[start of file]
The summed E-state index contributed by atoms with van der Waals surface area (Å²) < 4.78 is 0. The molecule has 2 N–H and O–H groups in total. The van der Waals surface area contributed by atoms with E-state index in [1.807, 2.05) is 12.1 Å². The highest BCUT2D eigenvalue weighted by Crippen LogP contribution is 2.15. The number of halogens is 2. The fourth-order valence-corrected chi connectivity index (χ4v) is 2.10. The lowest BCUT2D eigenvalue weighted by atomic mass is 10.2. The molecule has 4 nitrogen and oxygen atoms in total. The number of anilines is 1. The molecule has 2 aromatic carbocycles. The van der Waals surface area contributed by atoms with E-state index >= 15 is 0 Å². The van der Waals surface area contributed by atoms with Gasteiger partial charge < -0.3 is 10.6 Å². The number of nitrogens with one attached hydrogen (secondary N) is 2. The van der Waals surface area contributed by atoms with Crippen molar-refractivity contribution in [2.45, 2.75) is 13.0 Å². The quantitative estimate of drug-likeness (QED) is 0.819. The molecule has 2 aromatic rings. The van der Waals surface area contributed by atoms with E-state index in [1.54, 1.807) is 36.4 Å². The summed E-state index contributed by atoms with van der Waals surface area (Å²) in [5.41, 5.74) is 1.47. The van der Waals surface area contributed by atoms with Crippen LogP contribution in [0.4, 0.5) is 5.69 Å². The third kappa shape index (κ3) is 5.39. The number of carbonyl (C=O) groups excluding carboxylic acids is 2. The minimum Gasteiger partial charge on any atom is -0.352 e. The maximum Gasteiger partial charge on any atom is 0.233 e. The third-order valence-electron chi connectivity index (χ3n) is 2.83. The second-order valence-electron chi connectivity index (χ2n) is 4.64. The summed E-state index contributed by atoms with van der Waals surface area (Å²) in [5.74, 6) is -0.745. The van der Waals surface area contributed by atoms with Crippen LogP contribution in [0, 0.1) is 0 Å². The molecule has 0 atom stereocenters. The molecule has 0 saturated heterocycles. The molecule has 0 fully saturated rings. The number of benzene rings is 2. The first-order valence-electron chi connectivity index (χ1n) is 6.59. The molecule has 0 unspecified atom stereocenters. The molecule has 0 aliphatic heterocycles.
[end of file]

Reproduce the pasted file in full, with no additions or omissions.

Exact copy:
The summed E-state index contributed by atoms with van der Waals surface area (Å²) < 4.78 is 0. The molecule has 2 N–H and O–H groups in total. The van der Waals surface area contributed by atoms with E-state index in [1.807, 2.05) is 12.1 Å². The highest BCUT2D eigenvalue weighted by Crippen LogP contribution is 2.15. The number of halogens is 2. The fourth-order valence-corrected chi connectivity index (χ4v) is 2.10. The lowest BCUT2D eigenvalue weighted by atomic mass is 10.2. The molecule has 4 nitrogen and oxygen atoms in total. The number of anilines is 1. The molecule has 2 aromatic carbocycles. The van der Waals surface area contributed by atoms with E-state index >= 15 is 0 Å². The van der Waals surface area contributed by atoms with Gasteiger partial charge < -0.3 is 10.6 Å². The number of nitrogens with one attached hydrogen (secondary N) is 2. The van der Waals surface area contributed by atoms with Crippen molar-refractivity contribution in [2.45, 2.75) is 13.0 Å². The quantitative estimate of drug-likeness (QED) is 0.819. The molecule has 2 aromatic rings. The van der Waals surface area contributed by atoms with E-state index in [1.54, 1.807) is 36.4 Å². The summed E-state index contributed by atoms with van der Waals surface area (Å²) in [5.41, 5.74) is 1.47. The van der Waals surface area contributed by atoms with Crippen LogP contribution in [0.4, 0.5) is 5.69 Å². The third kappa shape index (κ3) is 5.39. The number of carbonyl (C=O) groups excluding carboxylic acids is 2. The minimum Gasteiger partial charge on any atom is -0.352 e. The maximum Gasteiger partial charge on any atom is 0.233 e. The third-order valence-electron chi connectivity index (χ3n) is 2.83. The second-order valence-electron chi connectivity index (χ2n) is 4.64. The summed E-state index contributed by atoms with van der Waals surface area (Å²) in [5.74, 6) is -0.745. The van der Waals surface area contributed by atoms with Crippen LogP contribution in [0, 0.1) is 0 Å². The molecule has 0 atom stereocenters. The molecule has 0 saturated heterocycles. The molecule has 0 fully saturated rings. The number of benzene rings is 2. The first-order valence-electron chi connectivity index (χ1n) is 6.59. The molecule has 0 unspecified atom stereocenters. The molecule has 0 aliphatic heterocycles.